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Can radiometric dating reveal the age of the earth?


The Scopes Monkey Trial, held in 1925, was a watershed event for the teaching of evolution in America’s public schools. During the trial, William Jennings Bryan, a Christian political figure, debated Clarence Darrow, a famous atheistic defense attorney. When asked what he thought about the modern scientific estimate on the ages of rocks, Bryan quipped that he was more concerned about the Rock of Ages that he was about the ages of rocks. That religious soundbyte got some laughs but underscored how ill-equipped he was to demonstrate the scientific basis of the Biblical creation story in the face of the evolutionary juggernaut.

Over the years, evolutionary scientists have proposed various techniques of radioactive dating including Uranium238/Lead, Potassium40/Argon, rubidium/strontium, etc, in an effort to arrive at the age of the earth. They measure the quantity of one radioactive element as it changes into another and compute how long the process may have taken given the known half-life of the isotope. These methods are claimed to give very old dates, usually around 4.5 billion years of age, give or take a billion. They are viewed as strong evidence for an ancient earth. But these dating schemes are based on certain unwarranted assumptions which cast doubt on their accuracy and limit their usefulness. John Morris from the Institute for Creation Research lists the following assumptions that discredit the viability of radiometric dating:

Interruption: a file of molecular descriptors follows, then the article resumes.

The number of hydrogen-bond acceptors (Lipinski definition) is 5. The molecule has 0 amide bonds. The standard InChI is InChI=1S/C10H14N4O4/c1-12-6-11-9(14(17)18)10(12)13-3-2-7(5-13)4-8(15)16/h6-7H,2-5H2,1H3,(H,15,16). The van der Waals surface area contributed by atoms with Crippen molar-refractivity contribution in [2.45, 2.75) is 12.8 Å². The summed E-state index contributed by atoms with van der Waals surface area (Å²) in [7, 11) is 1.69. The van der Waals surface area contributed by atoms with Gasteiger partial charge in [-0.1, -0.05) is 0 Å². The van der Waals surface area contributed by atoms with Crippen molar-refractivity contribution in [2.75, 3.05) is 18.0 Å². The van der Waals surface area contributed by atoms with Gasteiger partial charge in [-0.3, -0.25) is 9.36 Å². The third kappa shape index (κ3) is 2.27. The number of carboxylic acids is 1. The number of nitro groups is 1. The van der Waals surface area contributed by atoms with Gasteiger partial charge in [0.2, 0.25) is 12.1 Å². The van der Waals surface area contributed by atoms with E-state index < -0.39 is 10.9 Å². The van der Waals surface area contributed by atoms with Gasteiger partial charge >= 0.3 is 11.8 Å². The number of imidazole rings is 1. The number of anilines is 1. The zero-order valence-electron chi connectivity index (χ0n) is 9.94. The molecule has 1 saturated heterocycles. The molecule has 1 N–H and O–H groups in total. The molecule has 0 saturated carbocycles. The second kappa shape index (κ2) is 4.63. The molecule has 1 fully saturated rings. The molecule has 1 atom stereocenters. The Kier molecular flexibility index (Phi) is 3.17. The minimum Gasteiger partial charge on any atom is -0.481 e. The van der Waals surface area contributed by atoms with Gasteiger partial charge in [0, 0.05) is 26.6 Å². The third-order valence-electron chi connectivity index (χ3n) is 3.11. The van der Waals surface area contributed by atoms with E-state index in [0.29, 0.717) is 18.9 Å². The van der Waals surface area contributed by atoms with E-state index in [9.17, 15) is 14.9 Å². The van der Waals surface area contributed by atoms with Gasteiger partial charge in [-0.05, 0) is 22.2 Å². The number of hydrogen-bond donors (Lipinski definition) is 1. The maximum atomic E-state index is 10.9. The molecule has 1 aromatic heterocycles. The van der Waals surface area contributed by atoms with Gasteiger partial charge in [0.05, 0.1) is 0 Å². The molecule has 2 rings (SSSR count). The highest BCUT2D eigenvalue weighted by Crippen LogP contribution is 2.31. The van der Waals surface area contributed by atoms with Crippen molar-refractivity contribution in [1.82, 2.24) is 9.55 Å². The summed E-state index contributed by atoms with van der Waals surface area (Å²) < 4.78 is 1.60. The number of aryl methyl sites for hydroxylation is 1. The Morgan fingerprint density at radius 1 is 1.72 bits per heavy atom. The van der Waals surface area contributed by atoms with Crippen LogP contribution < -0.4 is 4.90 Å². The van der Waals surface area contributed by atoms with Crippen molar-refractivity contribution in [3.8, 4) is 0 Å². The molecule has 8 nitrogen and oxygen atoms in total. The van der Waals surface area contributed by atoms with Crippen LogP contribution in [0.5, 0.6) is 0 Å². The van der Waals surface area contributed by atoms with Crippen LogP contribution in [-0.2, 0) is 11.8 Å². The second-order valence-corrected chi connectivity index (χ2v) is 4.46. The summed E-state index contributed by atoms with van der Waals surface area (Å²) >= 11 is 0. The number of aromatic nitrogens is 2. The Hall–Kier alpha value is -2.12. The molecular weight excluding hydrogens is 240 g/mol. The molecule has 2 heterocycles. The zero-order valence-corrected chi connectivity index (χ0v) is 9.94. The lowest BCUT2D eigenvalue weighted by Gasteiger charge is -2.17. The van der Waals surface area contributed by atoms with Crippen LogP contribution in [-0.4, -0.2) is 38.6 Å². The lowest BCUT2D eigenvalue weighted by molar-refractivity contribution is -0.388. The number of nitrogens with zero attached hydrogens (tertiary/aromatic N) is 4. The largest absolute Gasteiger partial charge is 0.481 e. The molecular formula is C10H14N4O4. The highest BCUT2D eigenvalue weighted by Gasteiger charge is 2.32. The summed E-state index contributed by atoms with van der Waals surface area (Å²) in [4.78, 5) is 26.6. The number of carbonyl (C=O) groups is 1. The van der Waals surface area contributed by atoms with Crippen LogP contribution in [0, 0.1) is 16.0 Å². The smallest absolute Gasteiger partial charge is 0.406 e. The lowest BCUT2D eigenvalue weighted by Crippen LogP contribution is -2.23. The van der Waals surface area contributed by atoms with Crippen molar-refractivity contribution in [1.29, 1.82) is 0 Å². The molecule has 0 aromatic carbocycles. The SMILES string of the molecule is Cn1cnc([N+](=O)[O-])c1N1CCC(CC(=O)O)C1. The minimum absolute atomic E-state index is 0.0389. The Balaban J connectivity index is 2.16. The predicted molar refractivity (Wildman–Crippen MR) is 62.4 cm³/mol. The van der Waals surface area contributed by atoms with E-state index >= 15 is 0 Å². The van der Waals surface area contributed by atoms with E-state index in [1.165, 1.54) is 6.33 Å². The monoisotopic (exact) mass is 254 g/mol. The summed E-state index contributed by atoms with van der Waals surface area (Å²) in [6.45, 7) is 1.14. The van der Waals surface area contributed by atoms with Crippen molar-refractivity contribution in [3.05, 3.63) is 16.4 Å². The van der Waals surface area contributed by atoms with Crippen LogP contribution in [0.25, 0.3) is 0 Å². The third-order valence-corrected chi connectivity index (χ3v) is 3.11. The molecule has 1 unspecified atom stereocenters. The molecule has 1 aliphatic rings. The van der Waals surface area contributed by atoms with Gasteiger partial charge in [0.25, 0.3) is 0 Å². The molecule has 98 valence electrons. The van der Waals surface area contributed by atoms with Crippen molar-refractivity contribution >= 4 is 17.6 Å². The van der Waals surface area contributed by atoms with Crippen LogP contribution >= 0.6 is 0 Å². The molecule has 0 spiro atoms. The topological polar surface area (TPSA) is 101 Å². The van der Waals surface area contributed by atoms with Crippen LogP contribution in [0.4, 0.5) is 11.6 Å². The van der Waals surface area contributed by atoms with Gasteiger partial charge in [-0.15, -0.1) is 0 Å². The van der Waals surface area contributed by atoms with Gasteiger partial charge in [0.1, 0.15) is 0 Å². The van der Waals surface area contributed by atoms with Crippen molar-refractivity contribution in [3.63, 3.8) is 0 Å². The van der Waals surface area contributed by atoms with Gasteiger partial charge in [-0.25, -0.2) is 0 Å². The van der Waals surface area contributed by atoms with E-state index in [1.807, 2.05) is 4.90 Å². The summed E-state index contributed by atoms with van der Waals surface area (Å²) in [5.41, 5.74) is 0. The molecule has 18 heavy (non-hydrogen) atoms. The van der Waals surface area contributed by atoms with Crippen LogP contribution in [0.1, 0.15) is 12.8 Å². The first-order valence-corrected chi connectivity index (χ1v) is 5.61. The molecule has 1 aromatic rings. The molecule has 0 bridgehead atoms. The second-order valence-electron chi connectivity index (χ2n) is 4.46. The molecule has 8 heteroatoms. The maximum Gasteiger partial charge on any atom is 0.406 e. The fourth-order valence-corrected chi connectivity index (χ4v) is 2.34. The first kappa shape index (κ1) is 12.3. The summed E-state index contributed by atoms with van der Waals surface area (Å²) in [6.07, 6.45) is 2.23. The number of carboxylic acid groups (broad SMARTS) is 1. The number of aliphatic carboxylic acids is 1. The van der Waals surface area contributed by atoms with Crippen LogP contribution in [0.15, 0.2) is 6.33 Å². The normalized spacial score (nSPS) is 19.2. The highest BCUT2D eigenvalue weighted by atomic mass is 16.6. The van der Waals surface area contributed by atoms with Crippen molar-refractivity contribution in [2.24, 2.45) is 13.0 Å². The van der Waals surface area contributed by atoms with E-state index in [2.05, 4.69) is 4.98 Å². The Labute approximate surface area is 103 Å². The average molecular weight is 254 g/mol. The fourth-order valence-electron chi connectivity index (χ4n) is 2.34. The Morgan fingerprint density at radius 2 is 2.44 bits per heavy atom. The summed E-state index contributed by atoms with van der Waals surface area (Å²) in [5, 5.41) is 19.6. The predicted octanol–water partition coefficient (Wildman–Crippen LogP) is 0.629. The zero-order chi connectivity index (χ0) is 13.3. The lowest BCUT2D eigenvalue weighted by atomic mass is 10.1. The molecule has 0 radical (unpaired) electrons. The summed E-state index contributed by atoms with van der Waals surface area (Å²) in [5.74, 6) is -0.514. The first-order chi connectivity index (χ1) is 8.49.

Assumption 1: Radiometric dating assumes that radioactive decay rates are constant and do not change over time. This is probably a reasonable assumption since current decay rates are now very stable. But we cannot know the decay rate of these isotopes in the past.


Assumption 2: Radiometric dating must assume knowledge of the quantity of “daughter-parent” material present in the test specimen. Often, scientists must discard wildly inaccurate readings when they don’t fall within their acceptable range.

For example, new lava rock has been recorded to be upward to 10.5 billion years old. Or the recently formed dome at Mt. St. Helens yielded a date of 2.8 million years old. Something is not working right. (Can Radioisotope Dating be Trusted? Dated 8/97 at www.icr.org)

Even evolutionists recognize that these radiometric dating methods can be flawed by contamination or groundwater leaching which can add or subtract relevant material from the rock specimen. With the evidence for a global flood found in the highest mountain peaks, it would seem that groundwater leaching has to be factored into every dating technique. And there is the rub! How can such dating be calibrated? What precise formula will yield accurate results? How can you know the results are accurate? It is all conjecture based on assumptions premised by a hypothesis. No much solid rock here, more like quicksand.

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